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Two charges +4e and +2e are fixed at points (0,0)cm and (0,40)cm on the x axis. A third charge e is placed on the straight line joining the two charges so that e is in equilibrium. Find the position of e.
 one year ago
 one year ago
Two charges +4e and +2e are fixed at points (0,0)cm and (0,40)cm on the x axis. A third charge e is placed on the straight line joining the two charges so that e is in equilibrium. Find the position of e.
 one year ago
 one year ago

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woleraymondBest ResponseYou've already chosen the best response.0
@Algebraic! any clues
 one year ago

Algebraic!Best ResponseYou've already chosen the best response.1
dw:1348695082199:dw
 one year ago

Algebraic!Best ResponseYou've already chosen the best response.1
q1 (+4e) pushes a positive charge to the right. q2 (+2e) push a positive charge to the left. at some point between them those opposing pushes will be equal in magnitude. sub.s in x and .4x for r1 and r2 and solve for x
 one year ago

Algebraic!Best ResponseYou've already chosen the best response.1
the forces are equal in magnitude and opposite in direction.
 one year ago

Algebraic!Best ResponseYou've already chosen the best response.1
 e*E1 = e*E2  E1 = kq1/(r1)^2 E2 = kq2/(r2^2)
 one year ago

Algebraic!Best ResponseYou've already chosen the best response.1
r1 is the distance from the charge at the origin to the location of the point where they 'test' charge is in equilibrium. That distance is x. r2 is the distance from the charge at the .4m to the location of the point where they 'test' charge is in equilibrium. That distance is .4m  x
 one year ago

Algebraic!Best ResponseYou've already chosen the best response.1
E1 = kq1/(r1)^2 = E2 = kq2/(r2)^2 kq1/(r1)^2 = kq2/(r2)^2 kq1/(x)^2 = kq2/(.4x)^2
 one year ago

Algebraic!Best ResponseYou've already chosen the best response.1
solve the quadratic for x
 one year ago

woleraymondBest ResponseYou've already chosen the best response.0
@Algebraic! not clear..how do you interepret Two charges +4e and +2e are fixed at points (0,0)cm and (0,40)cm..also how u derive the value for r1 and r2..what about the 3rd charge?
 one year ago

Algebraic!Best ResponseYou've already chosen the best response.1
+4e charge is at x=0; +2e charge is at x=.4
 one year ago

Algebraic!Best ResponseYou've already chosen the best response.1
r for the +4e charge is the distance from x=0 to the equilibrium point we're trying to find... call that distance x, r for the +2e charge is then the distance from x=.4 to the equilibrium point we're trying to find so .4x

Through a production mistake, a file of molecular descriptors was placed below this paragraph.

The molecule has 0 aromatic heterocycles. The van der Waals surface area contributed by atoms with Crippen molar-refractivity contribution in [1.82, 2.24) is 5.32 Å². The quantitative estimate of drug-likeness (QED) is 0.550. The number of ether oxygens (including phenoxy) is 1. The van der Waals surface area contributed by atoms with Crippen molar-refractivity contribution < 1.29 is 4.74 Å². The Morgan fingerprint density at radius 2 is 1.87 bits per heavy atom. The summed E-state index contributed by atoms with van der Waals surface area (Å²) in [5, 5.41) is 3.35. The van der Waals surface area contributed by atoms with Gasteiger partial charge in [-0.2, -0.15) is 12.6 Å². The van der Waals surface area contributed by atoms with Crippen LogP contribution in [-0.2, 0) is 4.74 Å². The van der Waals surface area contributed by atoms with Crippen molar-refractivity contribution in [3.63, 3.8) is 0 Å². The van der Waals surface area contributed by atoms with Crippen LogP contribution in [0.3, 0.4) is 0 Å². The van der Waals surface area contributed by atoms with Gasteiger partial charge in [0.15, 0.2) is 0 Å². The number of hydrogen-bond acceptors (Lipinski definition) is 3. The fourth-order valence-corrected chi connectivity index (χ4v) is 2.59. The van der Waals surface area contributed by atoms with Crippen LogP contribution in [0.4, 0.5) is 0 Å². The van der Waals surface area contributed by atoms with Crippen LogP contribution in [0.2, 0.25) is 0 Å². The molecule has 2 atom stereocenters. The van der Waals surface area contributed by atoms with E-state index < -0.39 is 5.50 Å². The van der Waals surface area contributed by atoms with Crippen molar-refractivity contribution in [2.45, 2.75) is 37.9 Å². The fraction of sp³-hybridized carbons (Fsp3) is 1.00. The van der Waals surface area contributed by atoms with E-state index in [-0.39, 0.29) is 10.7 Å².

one year ago

Algebraic!Best ResponseYou've already chosen the best response.1
dw:1348774582953:dw
 one year ago

woleraymondBest ResponseYou've already chosen the best response.0
there is no 4 its 40..also the (0,0) isnt the x,y pairs?
 one year ago

Algebraic!Best ResponseYou've already chosen the best response.1
both charges are on the x axis and the equilibrium point is on a line between them, so it's on the x axis too. I don't know why they wrote it like this: "(0,0)cm and (0,40)cm on the x axis." it contradicts itself. so maybe check it to see if that's what the problem actually says. I assumed what they actually meant was both charges on the x axis one at x=0 one at x=.4
 one year ago

Algebraic!Best ResponseYou've already chosen the best response.1
anyway, it's the same problem if those are actually meant to be ordered pairs, because: dw:1348775056115:dw
 one year ago

woleraymondBest ResponseYou've already chosen the best response.0
so u mean the 3rd charge is in the middle of both charge?
 one year ago

Algebraic!Best ResponseYou've already chosen the best response.1
you have to locate where the third charge is... ...that's the point of the problem. but yes, it's probably on the xaxis, depending on what your problem statement actually says...
 one year ago

woleraymondBest ResponseYou've already chosen the best response.0
how do we solve this kind of quadratic 4e/x^2 = 2e/(4x)^2
 one year ago

Algebraic!Best ResponseYou've already chosen the best response.1
4e/x^2 = 2e/(.4x)^2
 one year ago

woleraymondBest ResponseYou've already chosen the best response.0
@Algebraic! do you believe i just saw the .4 and not 4...thanks a lot
 one year ago
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